Something, something, plausible excuse for vanishing

    I wasn't really sure what to title this one. Hell, I wasn't really even sure what to write for this one. I've been all over the place lately, done a lot of soul searching, and had even more injuries. I thought about titling this entry "Running on injury," but realized that calling what I've been doing for the past couple of months 'running' is akin to calling my bacon grease fried bacon breakfasts "food fit for human consumption."

Its amazing the places your soul takes you #spiritualjourney 

    Stay with me for a moment and lets pretend this is a WB television show, and that I am an impossibly attractive twenty-something surrounded by other impossibly attractive people and somehow we rarely ever have to go to our jobs unless it suits our purposes for a cutscene or to forward the plot.  Got that? Great, now that we're there, lets do a flashback and change my haircut or something so it seems legit. 

   We're at a track, its the second to last event of the Summer of Miles race series building up to the Sir Walter Miler track event in Raleigh, North Carolina. Having had some knee issues I've come, cheered on, and taken pictures of some of the other events, but hadn't jumped in myself. I've decided that last race before the "championship" race will be the one I partake in.
   The day is overcast, and the weather is humid, like a blanket made out of a disgusting combination of your grandmother's smothering love and your older brother's body sweat. I warm up with a couple laps around the track, keeping my eye on everyone else doing the same and occasionally speeding up or slowing down to catch individuals for a few meters of friendly conversation. The camera zooms into my left knee as I round the track for my last warm up lap, lingering there long enough for even the most addicted teenager to tear their eyes away from the tiny, emoji filled screen in their hands to notice the over-the-top foreshadowing. The scene cuts to my face. We see a the tiniest squint of the eyes, and a face perplexed, but meant to look as though its in deep thought. I am clearly wondering if knee, which feels fine at the moment, will be okay for a sprint race. 

What humidity in the South feels like 
   I lined up with around fifteen or twenty other people, not expecting much, but honestly hoping for a decent time. I went mid pack figuring at worst that I could get out of the way of those faster than me instead of burning energy maneuvering around others runners who might be a bit slower than what I was shooting for. Heart beating a little harder than it should for a fun race, I noticed that I was more nervous than I previously would have allowed myself to admit.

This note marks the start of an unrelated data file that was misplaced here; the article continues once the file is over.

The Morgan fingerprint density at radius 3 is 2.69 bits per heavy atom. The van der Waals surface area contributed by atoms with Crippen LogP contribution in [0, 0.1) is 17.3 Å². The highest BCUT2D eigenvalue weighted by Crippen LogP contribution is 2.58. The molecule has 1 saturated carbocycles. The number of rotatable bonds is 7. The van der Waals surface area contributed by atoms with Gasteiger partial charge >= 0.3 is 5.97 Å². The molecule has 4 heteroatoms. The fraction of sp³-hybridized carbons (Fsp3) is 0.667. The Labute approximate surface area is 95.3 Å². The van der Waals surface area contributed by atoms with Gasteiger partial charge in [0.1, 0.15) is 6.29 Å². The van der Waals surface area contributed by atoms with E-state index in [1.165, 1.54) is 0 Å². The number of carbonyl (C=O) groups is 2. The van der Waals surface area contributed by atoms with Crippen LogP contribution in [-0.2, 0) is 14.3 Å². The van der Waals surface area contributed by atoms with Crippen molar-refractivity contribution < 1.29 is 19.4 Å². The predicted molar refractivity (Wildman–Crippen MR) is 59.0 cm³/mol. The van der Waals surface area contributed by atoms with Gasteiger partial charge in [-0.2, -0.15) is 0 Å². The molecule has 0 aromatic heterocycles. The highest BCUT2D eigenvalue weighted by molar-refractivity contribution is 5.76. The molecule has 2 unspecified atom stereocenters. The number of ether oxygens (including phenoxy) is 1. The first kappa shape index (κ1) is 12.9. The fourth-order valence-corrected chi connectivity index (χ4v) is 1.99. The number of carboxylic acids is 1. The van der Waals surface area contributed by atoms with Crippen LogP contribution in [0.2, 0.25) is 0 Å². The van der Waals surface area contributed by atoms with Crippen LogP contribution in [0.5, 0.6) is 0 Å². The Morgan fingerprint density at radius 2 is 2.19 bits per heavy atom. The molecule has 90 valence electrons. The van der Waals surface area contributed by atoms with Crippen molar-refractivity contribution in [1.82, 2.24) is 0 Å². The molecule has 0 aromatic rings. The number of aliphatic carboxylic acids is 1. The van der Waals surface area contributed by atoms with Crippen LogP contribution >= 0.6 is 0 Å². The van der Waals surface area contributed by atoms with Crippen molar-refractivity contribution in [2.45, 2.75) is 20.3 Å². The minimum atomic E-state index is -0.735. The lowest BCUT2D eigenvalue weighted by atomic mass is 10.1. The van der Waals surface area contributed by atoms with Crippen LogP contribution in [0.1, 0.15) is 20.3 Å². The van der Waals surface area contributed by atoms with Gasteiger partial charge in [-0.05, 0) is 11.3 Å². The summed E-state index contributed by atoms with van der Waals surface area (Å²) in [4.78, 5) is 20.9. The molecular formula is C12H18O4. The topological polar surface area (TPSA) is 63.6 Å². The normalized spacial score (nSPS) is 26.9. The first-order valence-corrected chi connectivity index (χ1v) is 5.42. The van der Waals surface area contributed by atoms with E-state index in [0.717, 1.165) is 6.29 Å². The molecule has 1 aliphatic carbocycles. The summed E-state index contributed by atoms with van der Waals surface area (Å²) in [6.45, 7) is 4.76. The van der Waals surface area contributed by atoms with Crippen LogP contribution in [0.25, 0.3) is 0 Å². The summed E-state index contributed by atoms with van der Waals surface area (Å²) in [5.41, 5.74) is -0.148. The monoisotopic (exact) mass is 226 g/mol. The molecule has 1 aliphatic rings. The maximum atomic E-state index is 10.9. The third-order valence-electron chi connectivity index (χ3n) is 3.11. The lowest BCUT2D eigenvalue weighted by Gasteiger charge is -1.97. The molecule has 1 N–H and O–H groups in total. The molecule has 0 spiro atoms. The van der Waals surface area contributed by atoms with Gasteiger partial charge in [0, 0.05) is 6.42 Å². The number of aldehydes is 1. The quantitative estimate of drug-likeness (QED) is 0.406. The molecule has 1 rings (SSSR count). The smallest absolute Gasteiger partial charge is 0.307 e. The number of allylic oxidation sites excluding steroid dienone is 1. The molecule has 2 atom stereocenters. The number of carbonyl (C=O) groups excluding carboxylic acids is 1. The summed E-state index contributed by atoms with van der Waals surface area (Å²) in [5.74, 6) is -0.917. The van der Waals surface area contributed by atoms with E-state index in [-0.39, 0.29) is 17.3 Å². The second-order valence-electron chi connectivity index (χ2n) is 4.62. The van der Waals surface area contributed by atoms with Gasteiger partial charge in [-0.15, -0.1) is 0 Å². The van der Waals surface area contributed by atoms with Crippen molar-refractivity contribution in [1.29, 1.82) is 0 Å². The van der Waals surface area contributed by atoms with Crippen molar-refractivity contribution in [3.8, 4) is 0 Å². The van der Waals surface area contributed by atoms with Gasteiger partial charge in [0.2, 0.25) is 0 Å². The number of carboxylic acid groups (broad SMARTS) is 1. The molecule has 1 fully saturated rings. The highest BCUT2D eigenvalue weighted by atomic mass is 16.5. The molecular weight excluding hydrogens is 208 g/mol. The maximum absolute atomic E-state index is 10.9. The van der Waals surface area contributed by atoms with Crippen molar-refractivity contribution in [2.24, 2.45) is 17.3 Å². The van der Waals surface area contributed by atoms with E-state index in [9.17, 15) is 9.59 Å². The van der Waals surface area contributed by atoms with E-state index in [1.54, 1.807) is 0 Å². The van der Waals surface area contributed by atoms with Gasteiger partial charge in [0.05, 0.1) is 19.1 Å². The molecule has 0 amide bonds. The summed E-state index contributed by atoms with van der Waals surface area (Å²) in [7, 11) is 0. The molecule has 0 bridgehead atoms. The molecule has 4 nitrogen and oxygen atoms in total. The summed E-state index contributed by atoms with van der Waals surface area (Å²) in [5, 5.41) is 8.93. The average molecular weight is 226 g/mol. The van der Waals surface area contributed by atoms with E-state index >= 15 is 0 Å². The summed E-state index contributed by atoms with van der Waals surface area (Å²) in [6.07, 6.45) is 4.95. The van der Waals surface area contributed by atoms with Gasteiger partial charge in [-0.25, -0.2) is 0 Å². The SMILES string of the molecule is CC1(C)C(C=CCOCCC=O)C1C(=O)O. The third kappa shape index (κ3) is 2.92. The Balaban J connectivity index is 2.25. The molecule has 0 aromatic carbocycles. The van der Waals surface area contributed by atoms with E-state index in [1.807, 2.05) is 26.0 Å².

Coming around the corner and shooting down the straightaway we're one lap down and so far I feel good. I'm not exerting a ton of energy, I've moved ahead of a few other runners and to the inside lane, with no noticeable knee pain. I check the standing clock off to the left; we seem to drift by it in slow motion. Its digital, red glare tells me I'm just a bit faster than I wanted to be, but well within a safe zone and at low risk of blowing up and trotting to the finish with my lungs feeling like a wrung out sponge. I decide that I can bring up the speed just a few notches to see how I feel for the second lap.

   I am 100 meters in, roughly a quarter of the track, and I spy a familiar hair bob leading the top three or four runners. Its Anne from my favorite local running store, Runologie. I set my sights on her as a target, wondering if I can catch up. I slowly shift gears and perhaps as a defense mechanism against the impending pain that comes with running faster, my mind begins to drift. Huh...that scoreboard over there is kind of old, wonder if they're going to replace it soon? Its a nice night out, wonder if anyone else is going out after this. Are penguins jealous that other birds can fly? Be hashtag grateful penguins, you can swim. 

Small, looks great dressed up, and flops side to side when it runs?
This guy is my spirit animal

    We hit the turn and came around the track again, just a few yards from a half mile. A friend waiting for the next heat cheered on Anne, now just a few seconds in front of me, and then told me I looked good in quick succession as I came up behind her. I formulated a plan as I slid in line with other runners. Stay behind her and draft as much as possible for lap three and then entering the fourth lap, fire and all cylinders and blow my lungs out and my legs up to try and get the best time possible. 

 Maybe it was my mind drifting, perhaps I wasn't paying attention to my footfalls and the pressure they exerted on my knee.  Maybe it was my friend throwing out a positive quip and the universe just wasn't having that. Maybe karma decided that me aiming to pick off the number one girl in the race wasn't cool. Maybe none of that had anything to do with it.

He's at it again? Jeez, okay hang on, I've got this